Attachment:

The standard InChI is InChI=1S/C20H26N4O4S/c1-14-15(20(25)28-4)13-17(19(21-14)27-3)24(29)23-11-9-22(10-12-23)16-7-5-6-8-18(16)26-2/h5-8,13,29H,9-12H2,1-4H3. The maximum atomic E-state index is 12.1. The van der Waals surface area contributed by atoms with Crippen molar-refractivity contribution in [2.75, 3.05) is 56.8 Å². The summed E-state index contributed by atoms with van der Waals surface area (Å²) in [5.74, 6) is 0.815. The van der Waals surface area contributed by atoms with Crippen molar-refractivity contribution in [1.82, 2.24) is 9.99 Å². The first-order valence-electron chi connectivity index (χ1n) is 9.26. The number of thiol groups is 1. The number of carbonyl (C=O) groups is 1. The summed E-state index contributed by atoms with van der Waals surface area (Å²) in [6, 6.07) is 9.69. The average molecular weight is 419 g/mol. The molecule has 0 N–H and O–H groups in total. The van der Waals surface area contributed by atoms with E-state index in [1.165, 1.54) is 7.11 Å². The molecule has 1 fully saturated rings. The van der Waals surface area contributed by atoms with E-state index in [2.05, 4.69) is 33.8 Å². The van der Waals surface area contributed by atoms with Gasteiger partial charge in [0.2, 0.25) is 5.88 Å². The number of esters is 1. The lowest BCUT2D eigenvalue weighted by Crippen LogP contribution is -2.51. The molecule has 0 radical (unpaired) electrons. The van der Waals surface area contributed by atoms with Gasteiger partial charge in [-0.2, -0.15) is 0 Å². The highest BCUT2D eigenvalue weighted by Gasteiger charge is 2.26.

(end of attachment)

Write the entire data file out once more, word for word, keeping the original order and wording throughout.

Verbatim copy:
The standard InChI is InChI=1S/C20H26N4O4S/c1-14-15(20(25)28-4)13-17(19(21-14)27-3)24(29)23-11-9-22(10-12-23)16-7-5-6-8-18(16)26-2/h5-8,13,29H,9-12H2,1-4H3. The maximum atomic E-state index is 12.1. The van der Waals surface area contributed by atoms with Crippen molar-refractivity contribution in [2.75, 3.05) is 56.8 Å². The summed E-state index contributed by atoms with van der Waals surface area (Å²) in [5.74, 6) is 0.815. The van der Waals surface area contributed by atoms with Crippen molar-refractivity contribution in [1.82, 2.24) is 9.99 Å². The first-order valence-electron chi connectivity index (χ1n) is 9.26. The number of thiol groups is 1. The number of carbonyl (C=O) groups is 1. The summed E-state index contributed by atoms with van der Waals surface area (Å²) in [6, 6.07) is 9.69. The average molecular weight is 419 g/mol. The molecule has 0 N–H and O–H groups in total. The van der Waals surface area contributed by atoms with E-state index in [1.165, 1.54) is 7.11 Å². The molecule has 1 fully saturated rings. The van der Waals surface area contributed by atoms with E-state index in [2.05, 4.69) is 33.8 Å². The van der Waals surface area contributed by atoms with Gasteiger partial charge in [0.2, 0.25) is 5.88 Å². The number of esters is 1. The lowest BCUT2D eigenvalue weighted by Crippen LogP contribution is -2.51. The molecule has 0 radical (unpaired) electrons. The van der Waals surface area contributed by atoms with Gasteiger partial charge in [-0.2, -0.15) is 0 Å². The highest BCUT2D eigenvalue weighted by Gasteiger charge is 2.26.